Controller Clinic #46: Should I Buy The Pioneer DJ XDJ-RX Or The DDJ-SX2?

Phil Morse | Founder & Tutor
Read time: 3 mins
Last updated 23 March, 2018


Digital DJ Tips reader Beau Preston writes: “So, I’ve been using my MixTrack Pro 3 for just over a year now. Completely got used to it and I know all of the beginner and advanced techniques, so now I think it’s time for an upgrade. I’ve been searching around the internet for ages trying to pick out controllers and I came across the Pioneer DJ XDJ-RX and DDJ-SX2.

“I have used the DDJ-SX2 so I am familiar with the layout and I enjoyed it a lot. I also like the four channels it has (which the XDJ-RX doesn’t have). It is also for Serato DJ, which I have been using with my Mixtrack Pro 3. But I’ve also messed around with and practised on a pair of CDJ-2000NXS decks which I truly love (but which are a little out my price range). Thus, I am also used to the Rekordbox ecosystem and spinning with the CDJ / DJM layout.

“What I like about the XDJ-RX is that it has its own screen and doesn’t need a laptop to work, and I also like how it mimics a lot of the functions of a normal CDJ layout for less money. What I don’t like about it is that it has fewer features than the DDJ-SX2 so i will feel quite restricted. Also, it only has two channels and I would really like to do at least three-channel mixing with my upgrade.

“The DDJ-SX2 uses Serato, which I do like. It has a lot of awesome features and the layout is really nice. My only big concern is that if I use this I won’t be used to playing on a CDJ set-up at a club. Which one should I go for?”

Digital DJ Tips says:

Firstly, even on a Nexus set-up, you’ll feel restricted compared to a four-deck Serato set-up. Digital DJing is still streets ahead of Pioneer laptop-free DJ systems, and that also includes the XDJ-RX.

Secondly, the similarities between the Pioneer XDJ-RX and a club system are not actually that great: certainly you’ll be at no less an advantage playing with a DDJ-SX2 then trying to move to a Nexus set-up in a club than with an XDJ-RX. The feel of the XDJ-RX is very different to the feel of a pair of Nexus CDJs and a pro DJ mixer.

There is one thing that you’d miss out on going the Serato route, though: The fact that the XDJ-RX and Pioneer’s pro DJ gear use the same library management software: Rekordbox. If you prep all your music on Rekordbox, you can use the same USB on both the XDJ-RX and the Nexus club system.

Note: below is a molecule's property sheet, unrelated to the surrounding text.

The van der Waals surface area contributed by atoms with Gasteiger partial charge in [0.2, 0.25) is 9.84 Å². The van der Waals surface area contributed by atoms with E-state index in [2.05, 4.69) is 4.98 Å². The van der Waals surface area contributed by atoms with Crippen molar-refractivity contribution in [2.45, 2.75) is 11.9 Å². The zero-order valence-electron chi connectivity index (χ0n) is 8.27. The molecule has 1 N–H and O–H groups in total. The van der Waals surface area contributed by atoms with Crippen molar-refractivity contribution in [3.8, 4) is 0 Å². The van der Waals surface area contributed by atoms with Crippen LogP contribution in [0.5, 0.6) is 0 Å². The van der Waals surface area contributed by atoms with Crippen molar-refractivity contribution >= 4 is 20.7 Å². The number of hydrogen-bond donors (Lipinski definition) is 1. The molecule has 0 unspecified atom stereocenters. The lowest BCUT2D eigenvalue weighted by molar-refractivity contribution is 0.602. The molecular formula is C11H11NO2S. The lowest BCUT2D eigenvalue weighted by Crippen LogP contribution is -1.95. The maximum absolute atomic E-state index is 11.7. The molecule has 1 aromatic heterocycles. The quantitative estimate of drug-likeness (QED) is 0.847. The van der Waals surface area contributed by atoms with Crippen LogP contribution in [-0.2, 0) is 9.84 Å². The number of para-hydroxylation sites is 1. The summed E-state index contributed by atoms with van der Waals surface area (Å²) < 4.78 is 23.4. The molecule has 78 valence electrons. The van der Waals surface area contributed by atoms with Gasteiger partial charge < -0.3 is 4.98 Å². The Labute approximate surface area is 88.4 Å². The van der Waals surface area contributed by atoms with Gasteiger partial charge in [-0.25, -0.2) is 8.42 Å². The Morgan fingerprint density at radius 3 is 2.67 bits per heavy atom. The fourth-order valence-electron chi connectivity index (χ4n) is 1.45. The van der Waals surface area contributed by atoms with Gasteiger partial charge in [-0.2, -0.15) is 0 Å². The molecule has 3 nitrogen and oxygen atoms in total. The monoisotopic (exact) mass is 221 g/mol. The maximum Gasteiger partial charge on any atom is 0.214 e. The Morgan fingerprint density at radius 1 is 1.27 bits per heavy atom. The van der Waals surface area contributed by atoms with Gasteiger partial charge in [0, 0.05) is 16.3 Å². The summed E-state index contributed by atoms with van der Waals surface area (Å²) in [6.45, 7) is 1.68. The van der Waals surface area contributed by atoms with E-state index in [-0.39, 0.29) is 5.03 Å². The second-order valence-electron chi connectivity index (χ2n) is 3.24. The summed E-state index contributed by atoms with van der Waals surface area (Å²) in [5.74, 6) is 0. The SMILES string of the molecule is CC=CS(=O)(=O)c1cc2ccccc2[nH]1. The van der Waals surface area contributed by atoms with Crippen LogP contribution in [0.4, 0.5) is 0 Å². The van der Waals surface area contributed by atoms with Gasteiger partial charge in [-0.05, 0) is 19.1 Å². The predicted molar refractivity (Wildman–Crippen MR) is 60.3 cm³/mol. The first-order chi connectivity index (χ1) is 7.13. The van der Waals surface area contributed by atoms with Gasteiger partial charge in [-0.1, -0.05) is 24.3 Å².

However, as the Pioneer DDJ-SX2 is also compatible with Pioneer’s Rekordbox DJ software, if you wanted to save the library work duplication, there’s your answer: Buy the DDJ-SX2, but use it with Rekordbox / Rekordbox DJ.

The real thing that is likely to trip you up moving from controllers to pro DJ gear is this: A fully networked, properly set up Nexus system will work fine with your Rekordbox library on USB, and if you’ve beatgridded your tunes properly, you can use the pro gear’s “sync” button to hold mixes tight and together. Trouble is, that isn’t often the case in your average club, where the players often aren’t networked, and so sync and even sometimes Rekordbox import isn’t possible. You can get your tunes to play from USB, sure, but not much else.

So apart from having your library really well organised (search is streets behind software systems in the “pro” booth), more than likely, you’ll also need to mix manually when you get into a club’s DJ booth – and so if you’re not adept at manual beatmixing, you may find that “leap” a hard one.

The best way to prep for that is to practise manual beatmixing on your home gear (whatever you choose to go for), so you can do it on pro gear once you’re in a “real” DJ booth. The rest of the learning curve is just working out what buttons do what and getting a few hours’ practice on CDJs – which you’d need to do whether you were coming from an XDJ-RX or a DDJ-SX2.

If it were me, I’d probably go for the XDJ-RX as two decks and no laptop would suit my style of gigs and DJing, and I wouldn’t miss the more advanced features of Serato, much as I love them – but just don’t let your own choice be coloured by a worry about the next leap to the pro DJ booth, as you’ll have the same work to do either way.

Any advice you’d like to give our reader? Which do you prefer – the XDJ-RX, or the DDJ-SX2? Share your thoughts below.

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